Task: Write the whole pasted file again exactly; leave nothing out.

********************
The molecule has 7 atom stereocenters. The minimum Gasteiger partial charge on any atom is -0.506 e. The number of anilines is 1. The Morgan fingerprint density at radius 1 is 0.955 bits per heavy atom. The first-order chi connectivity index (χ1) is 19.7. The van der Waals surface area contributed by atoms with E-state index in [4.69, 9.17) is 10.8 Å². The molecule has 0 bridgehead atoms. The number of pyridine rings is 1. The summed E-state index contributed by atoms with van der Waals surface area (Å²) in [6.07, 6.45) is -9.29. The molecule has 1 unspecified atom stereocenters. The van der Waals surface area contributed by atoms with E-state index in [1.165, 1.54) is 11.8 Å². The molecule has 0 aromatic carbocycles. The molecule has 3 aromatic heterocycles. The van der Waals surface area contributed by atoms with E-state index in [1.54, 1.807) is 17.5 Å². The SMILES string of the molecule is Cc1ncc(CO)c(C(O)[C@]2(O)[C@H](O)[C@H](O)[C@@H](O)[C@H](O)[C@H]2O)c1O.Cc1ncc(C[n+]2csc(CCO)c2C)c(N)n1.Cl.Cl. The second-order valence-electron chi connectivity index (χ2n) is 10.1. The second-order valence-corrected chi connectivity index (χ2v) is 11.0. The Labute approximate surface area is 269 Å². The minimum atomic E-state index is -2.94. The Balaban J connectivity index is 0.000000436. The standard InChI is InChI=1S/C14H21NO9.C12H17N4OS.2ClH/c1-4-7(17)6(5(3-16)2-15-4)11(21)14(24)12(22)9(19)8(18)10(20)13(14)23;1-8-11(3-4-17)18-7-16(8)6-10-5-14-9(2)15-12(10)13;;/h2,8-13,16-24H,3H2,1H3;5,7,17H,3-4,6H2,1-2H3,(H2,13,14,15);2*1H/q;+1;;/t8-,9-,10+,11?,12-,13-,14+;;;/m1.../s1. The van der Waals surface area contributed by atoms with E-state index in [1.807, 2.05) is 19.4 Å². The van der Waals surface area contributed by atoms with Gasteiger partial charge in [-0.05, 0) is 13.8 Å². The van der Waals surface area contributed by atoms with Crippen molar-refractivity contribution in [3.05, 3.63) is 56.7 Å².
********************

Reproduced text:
The molecule has 7 atom stereocenters. The minimum Gasteiger partial charge on any atom is -0.506 e. The number of anilines is 1. The Morgan fingerprint density at radius 1 is 0.955 bits per heavy atom. The first-order chi connectivity index (χ1) is 19.7. The van der Waals surface area contributed by atoms with E-state index in [4.69, 9.17) is 10.8 Å². The molecule has 0 bridgehead atoms. The number of pyridine rings is 1. The summed E-state index contributed by atoms with van der Waals surface area (Å²) in [6.07, 6.45) is -9.29. The molecule has 1 unspecified atom stereocenters. The van der Waals surface area contributed by atoms with E-state index in [1.165, 1.54) is 11.8 Å². The molecule has 0 aromatic carbocycles. The molecule has 3 aromatic heterocycles. The van der Waals surface area contributed by atoms with E-state index in [1.54, 1.807) is 17.5 Å². The SMILES string of the molecule is Cc1ncc(CO)c(C(O)[C@]2(O)[C@H](O)[C@H](O)[C@@H](O)[C@H](O)[C@H]2O)c1O.Cc1ncc(C[n+]2csc(CCO)c2C)c(N)n1.Cl.Cl. The second-order valence-electron chi connectivity index (χ2n) is 10.1. The second-order valence-corrected chi connectivity index (χ2v) is 11.0. The Labute approximate surface area is 269 Å². The minimum atomic E-state index is -2.94. The Balaban J connectivity index is 0.000000436. The standard InChI is InChI=1S/C14H21NO9.C12H17N4OS.2ClH/c1-4-7(17)6(5(3-16)2-15-4)11(21)14(24)12(22)9(19)8(18)10(20)13(14)23;1-8-11(3-4-17)18-7-16(8)6-10-5-14-9(2)15-12(10)13;;/h2,8-13,16-24H,3H2,1H3;5,7,17H,3-4,6H2,1-2H3,(H2,13,14,15);2*1H/q;+1;;/t8-,9-,10+,11?,12-,13-,14+;;;/m1.../s1. The van der Waals surface area contributed by atoms with E-state index in [1.807, 2.05) is 19.4 Å². The van der Waals surface area contributed by atoms with Gasteiger partial charge in [-0.05, 0) is 13.8 Å². The van der Waals surface area contributed by atoms with Crippen molar-refractivity contribution in [3.05, 3.63) is 56.7 Å².